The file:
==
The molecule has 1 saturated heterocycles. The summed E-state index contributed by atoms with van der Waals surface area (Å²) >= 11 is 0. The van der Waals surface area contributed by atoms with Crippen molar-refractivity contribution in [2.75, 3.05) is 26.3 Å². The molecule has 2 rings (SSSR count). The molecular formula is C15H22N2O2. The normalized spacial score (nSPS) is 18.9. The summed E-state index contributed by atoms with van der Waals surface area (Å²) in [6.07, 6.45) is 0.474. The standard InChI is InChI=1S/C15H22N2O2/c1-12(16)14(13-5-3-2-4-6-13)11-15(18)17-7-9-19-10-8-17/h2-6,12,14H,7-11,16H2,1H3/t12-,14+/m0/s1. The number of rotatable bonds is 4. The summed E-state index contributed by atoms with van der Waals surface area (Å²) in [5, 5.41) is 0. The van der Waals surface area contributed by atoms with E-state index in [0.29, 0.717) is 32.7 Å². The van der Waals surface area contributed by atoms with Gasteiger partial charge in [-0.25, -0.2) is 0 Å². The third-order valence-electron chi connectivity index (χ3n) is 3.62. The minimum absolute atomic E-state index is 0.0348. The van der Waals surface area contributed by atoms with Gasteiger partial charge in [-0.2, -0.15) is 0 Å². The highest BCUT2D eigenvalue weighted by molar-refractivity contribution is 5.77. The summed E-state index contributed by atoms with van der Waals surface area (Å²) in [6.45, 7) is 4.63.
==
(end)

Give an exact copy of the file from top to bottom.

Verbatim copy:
The molecule has 1 saturated heterocycles. The summed E-state index contributed by atoms with van der Waals surface area (Å²) >= 11 is 0. The van der Waals surface area contributed by atoms with Crippen molar-refractivity contribution in [2.75, 3.05) is 26.3 Å². The molecule has 2 rings (SSSR count). The molecular formula is C15H22N2O2. The normalized spacial score (nSPS) is 18.9. The summed E-state index contributed by atoms with van der Waals surface area (Å²) in [6.07, 6.45) is 0.474. The standard InChI is InChI=1S/C15H22N2O2/c1-12(16)14(13-5-3-2-4-6-13)11-15(18)17-7-9-19-10-8-17/h2-6,12,14H,7-11,16H2,1H3/t12-,14+/m0/s1. The number of rotatable bonds is 4. The summed E-state index contributed by atoms with van der Waals surface area (Å²) in [5, 5.41) is 0. The van der Waals surface area contributed by atoms with E-state index in [0.29, 0.717) is 32.7 Å². The van der Waals surface area contributed by atoms with Gasteiger partial charge in [-0.25, -0.2) is 0 Å². The third-order valence-electron chi connectivity index (χ3n) is 3.62. The minimum absolute atomic E-state index is 0.0348. The van der Waals surface area contributed by atoms with Gasteiger partial charge in [-0.2, -0.15) is 0 Å². The highest BCUT2D eigenvalue weighted by molar-refractivity contribution is 5.77. The summed E-state index contributed by atoms with van der Waals surface area (Å²) in [6.45, 7) is 4.63.